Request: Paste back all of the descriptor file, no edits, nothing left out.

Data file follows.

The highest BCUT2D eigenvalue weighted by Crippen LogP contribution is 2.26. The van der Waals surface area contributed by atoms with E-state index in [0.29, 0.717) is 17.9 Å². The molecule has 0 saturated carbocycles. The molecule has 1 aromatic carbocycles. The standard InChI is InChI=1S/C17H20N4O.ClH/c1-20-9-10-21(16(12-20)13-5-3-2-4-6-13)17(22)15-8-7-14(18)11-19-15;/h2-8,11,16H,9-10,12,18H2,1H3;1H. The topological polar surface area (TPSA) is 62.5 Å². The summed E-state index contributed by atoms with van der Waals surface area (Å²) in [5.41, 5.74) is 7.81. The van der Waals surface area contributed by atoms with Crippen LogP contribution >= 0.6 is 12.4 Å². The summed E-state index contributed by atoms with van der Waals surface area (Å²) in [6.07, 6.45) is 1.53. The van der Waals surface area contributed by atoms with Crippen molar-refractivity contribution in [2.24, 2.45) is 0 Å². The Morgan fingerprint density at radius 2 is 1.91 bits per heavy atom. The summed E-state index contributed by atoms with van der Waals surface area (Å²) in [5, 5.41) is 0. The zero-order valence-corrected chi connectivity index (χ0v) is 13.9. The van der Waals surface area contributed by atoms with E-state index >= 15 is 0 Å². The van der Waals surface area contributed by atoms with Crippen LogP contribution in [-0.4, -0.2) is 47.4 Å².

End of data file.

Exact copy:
The highest BCUT2D eigenvalue weighted by Crippen LogP contribution is 2.26. The van der Waals surface area contributed by atoms with E-state index in [0.29, 0.717) is 17.9 Å². The molecule has 0 saturated carbocycles. The molecule has 1 aromatic carbocycles. The standard InChI is InChI=1S/C17H20N4O.ClH/c1-20-9-10-21(16(12-20)13-5-3-2-4-6-13)17(22)15-8-7-14(18)11-19-15;/h2-8,11,16H,9-10,12,18H2,1H3;1H. The topological polar surface area (TPSA) is 62.5 Å². The summed E-state index contributed by atoms with van der Waals surface area (Å²) in [5.41, 5.74) is 7.81. The van der Waals surface area contributed by atoms with Crippen LogP contribution >= 0.6 is 12.4 Å². The summed E-state index contributed by atoms with van der Waals surface area (Å²) in [6.07, 6.45) is 1.53. The van der Waals surface area contributed by atoms with Crippen molar-refractivity contribution in [2.24, 2.45) is 0 Å². The Morgan fingerprint density at radius 2 is 1.91 bits per heavy atom. The summed E-state index contributed by atoms with van der Waals surface area (Å²) in [5, 5.41) is 0. The zero-order valence-corrected chi connectivity index (χ0v) is 13.9. The van der Waals surface area contributed by atoms with E-state index >= 15 is 0 Å². The van der Waals surface area contributed by atoms with Crippen LogP contribution in [-0.4, -0.2) is 47.4 Å².